This paper looks at the role that immigrant adolescents play as cultural/language brokers for their families. Research shows that immigrant adolescents play exceptionally supportive roles as cultural/language brokers for their families during the early years of settlement. There is limited research examining this phenomenon of cultural brokering by immigrant adolescents in Canada, and perhaps no particular research focusing on Afghan youth. The paper presents insights from nine Afghan youth who through their cultural/language brokering are important sources of support for their families during settlement. It will also include a compilation of previous literature on this area. Despite the struggles of negotiating with their role as cultural/language brokers in the early years, the youth generally shared positive experiences of being able to be a source of assistance for their families. Additionally, the participants viewed their role as a cultural/language broker to be a part of their familial responsibility
    "If only I had known...": young peoples participation in the construction of their learning disabilities
    "If only I had known...": young peoples participation in the construction of their learning disabilities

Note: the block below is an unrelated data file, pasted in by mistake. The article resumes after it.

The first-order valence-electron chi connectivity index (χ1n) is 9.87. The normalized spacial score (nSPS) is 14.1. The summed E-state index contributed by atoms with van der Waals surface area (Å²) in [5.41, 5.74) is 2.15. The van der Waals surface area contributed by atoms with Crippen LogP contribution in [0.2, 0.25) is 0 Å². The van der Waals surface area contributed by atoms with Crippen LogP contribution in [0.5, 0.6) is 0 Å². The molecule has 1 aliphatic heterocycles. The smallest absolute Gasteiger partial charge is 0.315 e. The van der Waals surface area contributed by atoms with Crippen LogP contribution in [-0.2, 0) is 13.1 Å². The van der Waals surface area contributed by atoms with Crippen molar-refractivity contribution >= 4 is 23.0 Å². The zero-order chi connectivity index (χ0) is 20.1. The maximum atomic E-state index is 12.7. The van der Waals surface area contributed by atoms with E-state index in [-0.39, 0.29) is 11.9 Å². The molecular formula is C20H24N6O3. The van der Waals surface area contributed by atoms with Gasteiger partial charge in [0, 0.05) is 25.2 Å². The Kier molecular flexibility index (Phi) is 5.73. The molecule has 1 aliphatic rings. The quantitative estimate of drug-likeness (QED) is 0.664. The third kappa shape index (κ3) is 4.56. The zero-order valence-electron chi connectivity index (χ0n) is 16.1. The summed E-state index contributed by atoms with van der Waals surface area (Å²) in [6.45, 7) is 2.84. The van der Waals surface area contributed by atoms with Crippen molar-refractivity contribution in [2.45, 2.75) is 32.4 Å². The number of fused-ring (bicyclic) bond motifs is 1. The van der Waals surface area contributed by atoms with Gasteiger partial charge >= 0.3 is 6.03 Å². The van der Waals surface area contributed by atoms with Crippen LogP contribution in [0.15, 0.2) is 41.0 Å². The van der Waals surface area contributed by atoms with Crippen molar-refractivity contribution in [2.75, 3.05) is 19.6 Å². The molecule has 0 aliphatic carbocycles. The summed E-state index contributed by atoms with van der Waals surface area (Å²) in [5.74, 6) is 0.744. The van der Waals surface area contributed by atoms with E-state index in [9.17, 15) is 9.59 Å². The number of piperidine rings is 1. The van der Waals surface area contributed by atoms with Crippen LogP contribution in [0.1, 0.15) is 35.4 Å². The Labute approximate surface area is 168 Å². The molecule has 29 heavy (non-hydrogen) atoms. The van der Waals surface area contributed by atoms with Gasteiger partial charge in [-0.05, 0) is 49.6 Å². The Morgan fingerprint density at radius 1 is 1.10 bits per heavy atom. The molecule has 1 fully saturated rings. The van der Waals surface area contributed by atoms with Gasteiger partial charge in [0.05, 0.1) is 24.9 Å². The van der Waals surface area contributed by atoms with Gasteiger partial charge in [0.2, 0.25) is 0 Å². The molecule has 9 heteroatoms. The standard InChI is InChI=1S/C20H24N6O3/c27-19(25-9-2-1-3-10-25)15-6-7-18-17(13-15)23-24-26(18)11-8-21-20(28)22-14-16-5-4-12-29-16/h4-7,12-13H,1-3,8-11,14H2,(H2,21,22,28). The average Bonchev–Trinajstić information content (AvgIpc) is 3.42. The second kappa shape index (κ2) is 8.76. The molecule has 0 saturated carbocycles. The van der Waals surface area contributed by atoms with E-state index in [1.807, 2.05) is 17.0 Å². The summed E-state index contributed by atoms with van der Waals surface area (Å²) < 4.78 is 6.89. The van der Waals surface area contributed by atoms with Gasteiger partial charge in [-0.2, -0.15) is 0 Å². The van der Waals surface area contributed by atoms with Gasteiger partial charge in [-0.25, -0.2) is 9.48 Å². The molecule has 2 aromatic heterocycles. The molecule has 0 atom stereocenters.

This paper explores how young people participate in the construction of their learning disabilities and how the experience impacts their internal truth, and self-concept. The results show that none of the interviewee subjects in the study participated in the Identification Placement and Review Committee (IPRC) meetings conducted in Ontario. The interviewees did participate in a variety of other forums such as psychological testing, university development centers, and conversations with family members, and teachers. Analysis of coded qualitative interviews reveals four major themes that were interwoven: internal truth of self-concept about disability; external truths of individuals of self-conceptualization about disability; knowledge of disability; and participation in the construction of the label of disability. The children’s rights framework and the new sociology of childhood are used to explore the construction of self-concept for children and young people with disabilities, and the nature and timing of their participation in matters regarding them and their label of exceptionality in the Ontario education system. Keywords: self-concept, participation, learning disability, exceptionality, young people, construction of labels.